Catholic stories

“His one regret was that he would not recover the lost opportunities to do God’s will, to celebrate the sacraments, to cooperate with that mysterious grace that always led him to do good and avoid evil. Time was the adversary now, formidable and final, winning as his life was being used up before their eyes in the inescapable death throes of a priest of God at the end of his earthly days.” — “Last Priest Standing”

“Last Priest Standing” (Lambing Press, $13.95) is the story that gives the cover title to this collection of seven short stories.

The author is Father Richard Infante, pastor of Our Lady of Grace in the Diocese of Pittsburgh. He holds a master’s of fine arts in fiction writing from University of Pittsburgh, and this book shows not just that education but the skill behind it. Get this collection of short stories and you’ll get the best of contemporary Catholic fiction.

There’s always been a debate about Catholic fiction. The British author Graham Greene dismissed that identification, claiming that he didn’t write Catholic fiction. He was, he said, a fiction writer who happened to be Catholic.

Yet a number of his works — such as “The Power and the Glory” and “The End of the Affair” — are considered classic works of Catholic fiction, as well as classic 20th-century fiction. “The End of the Affair” — at least the 1955 movie made from it — had one of my favorite lines: “When we seek God, it means we’ve already found him.” The speaker was Greene’s Father Crompton, a crusty if favorite priest-character.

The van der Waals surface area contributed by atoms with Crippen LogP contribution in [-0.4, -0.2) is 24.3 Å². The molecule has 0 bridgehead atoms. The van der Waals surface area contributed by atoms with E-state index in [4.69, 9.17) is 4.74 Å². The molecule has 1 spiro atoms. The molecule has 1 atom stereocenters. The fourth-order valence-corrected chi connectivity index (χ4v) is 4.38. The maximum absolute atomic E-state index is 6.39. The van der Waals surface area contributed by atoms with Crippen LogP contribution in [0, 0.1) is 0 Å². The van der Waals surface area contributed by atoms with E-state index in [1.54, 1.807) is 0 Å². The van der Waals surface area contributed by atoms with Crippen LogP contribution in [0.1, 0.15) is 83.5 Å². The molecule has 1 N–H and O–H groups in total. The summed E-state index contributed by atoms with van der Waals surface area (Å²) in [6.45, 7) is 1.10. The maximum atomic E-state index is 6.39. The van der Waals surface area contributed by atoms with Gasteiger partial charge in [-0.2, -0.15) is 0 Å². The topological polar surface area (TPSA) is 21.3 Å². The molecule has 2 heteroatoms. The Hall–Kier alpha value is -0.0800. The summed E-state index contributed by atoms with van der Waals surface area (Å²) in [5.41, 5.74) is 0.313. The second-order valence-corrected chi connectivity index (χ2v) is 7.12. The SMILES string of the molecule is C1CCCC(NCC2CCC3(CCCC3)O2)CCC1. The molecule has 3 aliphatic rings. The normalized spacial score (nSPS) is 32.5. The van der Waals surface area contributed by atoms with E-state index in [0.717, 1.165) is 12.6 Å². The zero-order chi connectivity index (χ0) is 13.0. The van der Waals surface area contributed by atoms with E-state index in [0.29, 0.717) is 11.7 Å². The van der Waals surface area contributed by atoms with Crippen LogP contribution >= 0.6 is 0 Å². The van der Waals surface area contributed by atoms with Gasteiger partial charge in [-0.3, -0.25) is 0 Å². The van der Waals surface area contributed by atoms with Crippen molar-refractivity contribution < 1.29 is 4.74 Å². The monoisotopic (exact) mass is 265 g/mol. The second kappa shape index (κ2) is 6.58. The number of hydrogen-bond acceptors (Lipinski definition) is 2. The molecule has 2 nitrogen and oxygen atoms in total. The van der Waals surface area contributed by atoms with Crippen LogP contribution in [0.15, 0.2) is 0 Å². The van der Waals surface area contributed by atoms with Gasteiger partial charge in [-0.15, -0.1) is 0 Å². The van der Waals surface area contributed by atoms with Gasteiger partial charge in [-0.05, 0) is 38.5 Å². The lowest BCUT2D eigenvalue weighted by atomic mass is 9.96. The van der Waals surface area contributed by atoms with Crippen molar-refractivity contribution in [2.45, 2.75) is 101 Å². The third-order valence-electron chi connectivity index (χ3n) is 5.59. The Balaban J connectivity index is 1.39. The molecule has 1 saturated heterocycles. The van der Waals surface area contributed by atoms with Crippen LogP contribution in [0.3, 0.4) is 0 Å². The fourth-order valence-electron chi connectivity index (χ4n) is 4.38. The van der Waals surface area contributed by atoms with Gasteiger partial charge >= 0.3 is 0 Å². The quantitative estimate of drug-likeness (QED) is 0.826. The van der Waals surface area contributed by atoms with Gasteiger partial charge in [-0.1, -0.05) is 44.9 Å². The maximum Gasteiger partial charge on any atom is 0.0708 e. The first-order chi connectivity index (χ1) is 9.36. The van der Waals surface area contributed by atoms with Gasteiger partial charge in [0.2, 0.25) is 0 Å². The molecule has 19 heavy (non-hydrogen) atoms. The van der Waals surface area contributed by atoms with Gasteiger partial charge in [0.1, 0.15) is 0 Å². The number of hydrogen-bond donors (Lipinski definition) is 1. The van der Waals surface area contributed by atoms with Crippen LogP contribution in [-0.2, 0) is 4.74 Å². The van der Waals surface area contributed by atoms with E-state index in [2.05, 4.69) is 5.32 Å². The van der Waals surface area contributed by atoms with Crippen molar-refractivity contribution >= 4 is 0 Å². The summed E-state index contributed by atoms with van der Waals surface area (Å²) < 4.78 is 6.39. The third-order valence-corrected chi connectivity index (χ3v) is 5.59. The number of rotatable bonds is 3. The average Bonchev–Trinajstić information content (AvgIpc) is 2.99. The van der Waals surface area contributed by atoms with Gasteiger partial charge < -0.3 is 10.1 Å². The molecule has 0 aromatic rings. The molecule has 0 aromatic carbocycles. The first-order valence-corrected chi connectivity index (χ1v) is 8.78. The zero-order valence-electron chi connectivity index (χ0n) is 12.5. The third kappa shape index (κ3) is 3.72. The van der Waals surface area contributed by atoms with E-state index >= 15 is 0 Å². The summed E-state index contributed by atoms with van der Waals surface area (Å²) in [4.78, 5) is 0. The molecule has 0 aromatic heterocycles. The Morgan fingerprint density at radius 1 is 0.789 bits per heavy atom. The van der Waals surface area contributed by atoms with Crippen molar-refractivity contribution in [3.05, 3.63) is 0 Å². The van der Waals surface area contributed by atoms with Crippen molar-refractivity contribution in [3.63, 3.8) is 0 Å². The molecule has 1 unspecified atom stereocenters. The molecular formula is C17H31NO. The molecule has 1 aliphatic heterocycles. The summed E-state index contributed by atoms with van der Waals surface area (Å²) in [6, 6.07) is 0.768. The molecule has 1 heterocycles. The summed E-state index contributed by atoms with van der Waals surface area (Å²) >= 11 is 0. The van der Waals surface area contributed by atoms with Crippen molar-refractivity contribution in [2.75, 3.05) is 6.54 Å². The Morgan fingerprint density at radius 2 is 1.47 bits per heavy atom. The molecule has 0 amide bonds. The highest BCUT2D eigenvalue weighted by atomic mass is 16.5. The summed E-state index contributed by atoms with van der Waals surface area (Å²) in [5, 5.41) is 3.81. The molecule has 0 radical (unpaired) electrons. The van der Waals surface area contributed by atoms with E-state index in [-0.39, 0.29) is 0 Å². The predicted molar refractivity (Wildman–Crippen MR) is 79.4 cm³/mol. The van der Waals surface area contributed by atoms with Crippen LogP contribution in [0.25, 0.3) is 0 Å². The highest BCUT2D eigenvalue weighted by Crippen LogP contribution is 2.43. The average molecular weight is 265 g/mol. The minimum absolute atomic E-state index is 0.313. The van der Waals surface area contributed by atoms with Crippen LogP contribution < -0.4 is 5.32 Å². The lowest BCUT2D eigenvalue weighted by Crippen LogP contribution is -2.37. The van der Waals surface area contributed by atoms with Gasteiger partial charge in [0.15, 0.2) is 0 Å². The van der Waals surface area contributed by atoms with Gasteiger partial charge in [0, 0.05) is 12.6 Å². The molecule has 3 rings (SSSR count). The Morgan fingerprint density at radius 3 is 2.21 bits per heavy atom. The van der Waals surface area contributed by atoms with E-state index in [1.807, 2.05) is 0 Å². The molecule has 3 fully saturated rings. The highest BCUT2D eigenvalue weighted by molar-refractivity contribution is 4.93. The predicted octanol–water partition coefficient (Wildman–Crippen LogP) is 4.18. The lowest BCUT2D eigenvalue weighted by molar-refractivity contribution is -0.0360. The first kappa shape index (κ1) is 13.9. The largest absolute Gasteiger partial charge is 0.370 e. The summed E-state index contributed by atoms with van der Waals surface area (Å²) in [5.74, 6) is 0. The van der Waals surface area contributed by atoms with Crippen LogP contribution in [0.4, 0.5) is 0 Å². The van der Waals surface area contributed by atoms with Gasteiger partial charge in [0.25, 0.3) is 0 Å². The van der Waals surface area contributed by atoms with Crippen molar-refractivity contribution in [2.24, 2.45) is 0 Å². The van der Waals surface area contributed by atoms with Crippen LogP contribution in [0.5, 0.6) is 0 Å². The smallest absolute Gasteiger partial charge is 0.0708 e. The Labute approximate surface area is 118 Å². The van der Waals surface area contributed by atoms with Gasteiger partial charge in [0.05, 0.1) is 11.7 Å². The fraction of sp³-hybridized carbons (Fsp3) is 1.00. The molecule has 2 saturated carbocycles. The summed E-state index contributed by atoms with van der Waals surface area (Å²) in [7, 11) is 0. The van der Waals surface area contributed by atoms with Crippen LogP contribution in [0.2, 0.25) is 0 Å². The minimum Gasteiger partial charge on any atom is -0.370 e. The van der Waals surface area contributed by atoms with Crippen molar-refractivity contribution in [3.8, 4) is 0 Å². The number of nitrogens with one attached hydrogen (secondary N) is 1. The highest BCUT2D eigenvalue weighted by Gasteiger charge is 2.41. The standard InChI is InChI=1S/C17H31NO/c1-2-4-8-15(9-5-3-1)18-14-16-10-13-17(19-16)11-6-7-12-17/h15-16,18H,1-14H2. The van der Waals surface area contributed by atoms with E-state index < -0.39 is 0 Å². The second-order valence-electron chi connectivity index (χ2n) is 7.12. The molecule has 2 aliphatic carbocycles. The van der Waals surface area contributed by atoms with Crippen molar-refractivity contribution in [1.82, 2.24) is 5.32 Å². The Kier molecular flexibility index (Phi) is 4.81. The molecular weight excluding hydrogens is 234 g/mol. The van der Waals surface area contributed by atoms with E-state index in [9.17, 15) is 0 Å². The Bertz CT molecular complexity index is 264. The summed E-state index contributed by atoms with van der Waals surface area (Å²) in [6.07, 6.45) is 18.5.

Father Infante has built his own cast of priestly characters in “Last Priest Standing” that get to the heart of commitment and vocation.

“Last Priest Standing” is a great collection of Catholic fiction, but the best fiction is always Catholic in essence.

Catholic fiction is always alive with grace, salvation and sacrament — that mystical intermingling of the eternal with things of nature — even if grace is repulsed, salvation is rejected and sacrament is ignored.

The stories in “Last Priest Standing” are rooted in human nature — flawed human nature in many cases — but are “gathered up in the Holy Trinity, out of time and into eternity.” These are stories of faith lived and faith rediscovered in a priesthood shared.

In “Fields of Grace,” Father Infante tells the story of a young priest, his older uncle-priest, their trip to see the tilma of Our Lady of Guadalupe and their generational conflicts along the way. “Something passed between them as they smoked their pipes, something ancient yet alive. They had found a place of their own, a sympathy beyond the world yet surely in it, a grace that bound them to each other, forever. They were priests according to the order of Melchizedek, a bond even deeper than the common blood that coursed through their veins.”

Never pick a favorite, but somebody should make a movie of Father Infante’s “Saints and Sojourners,” his story of a pilgrimage by priestly friends that wends its way over a few days from Our Lady of Victory Basilica outside Buffalo, to a casino, to the baseball Hall of Fame, to the Shrine of the North American Martyrs, with a stopover in jail.

With humor, grace, sacraments and baseball, they wrestle with everything from the self-created temptations that can undermine a vocation to the hum-drum demands of diocesan life, and a deadening acedia — where faith and prayer get lost in the ordinary. It’s a story of the “relentless mercy of God working in all these things for the good of those who love him.”

Which is a pretty solid start on a definition of Catholic fiction.

Robert P. Lockwood writes from Indiana.